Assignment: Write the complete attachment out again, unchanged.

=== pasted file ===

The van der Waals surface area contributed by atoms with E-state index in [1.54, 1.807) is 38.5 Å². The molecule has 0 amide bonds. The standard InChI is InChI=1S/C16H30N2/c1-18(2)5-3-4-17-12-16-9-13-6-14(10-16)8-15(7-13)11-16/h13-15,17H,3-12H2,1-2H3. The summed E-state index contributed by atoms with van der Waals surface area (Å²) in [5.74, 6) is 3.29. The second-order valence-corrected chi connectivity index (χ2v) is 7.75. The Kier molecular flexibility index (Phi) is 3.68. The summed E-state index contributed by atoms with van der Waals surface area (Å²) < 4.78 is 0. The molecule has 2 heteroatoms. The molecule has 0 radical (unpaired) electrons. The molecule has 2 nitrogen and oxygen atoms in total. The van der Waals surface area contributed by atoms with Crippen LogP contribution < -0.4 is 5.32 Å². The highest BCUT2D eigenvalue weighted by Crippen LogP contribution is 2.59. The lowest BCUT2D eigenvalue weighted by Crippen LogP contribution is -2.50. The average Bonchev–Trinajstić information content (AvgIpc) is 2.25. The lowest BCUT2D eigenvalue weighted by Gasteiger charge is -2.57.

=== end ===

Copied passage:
The van der Waals surface area contributed by atoms with E-state index in [1.54, 1.807) is 38.5 Å². The molecule has 0 amide bonds. The standard InChI is InChI=1S/C16H30N2/c1-18(2)5-3-4-17-12-16-9-13-6-14(10-16)8-15(7-13)11-16/h13-15,17H,3-12H2,1-2H3. The summed E-state index contributed by atoms with van der Waals surface area (Å²) in [5.74, 6) is 3.29. The second-order valence-corrected chi connectivity index (χ2v) is 7.75. The Kier molecular flexibility index (Phi) is 3.68. The summed E-state index contributed by atoms with van der Waals surface area (Å²) < 4.78 is 0. The molecule has 2 heteroatoms. The molecule has 0 radical (unpaired) electrons. The molecule has 2 nitrogen and oxygen atoms in total. The van der Waals surface area contributed by atoms with Crippen LogP contribution < -0.4 is 5.32 Å². The highest BCUT2D eigenvalue weighted by Crippen LogP contribution is 2.59. The lowest BCUT2D eigenvalue weighted by Crippen LogP contribution is -2.50. The average Bonchev–Trinajstić information content (AvgIpc) is 2.25. The lowest BCUT2D eigenvalue weighted by Gasteiger charge is -2.57.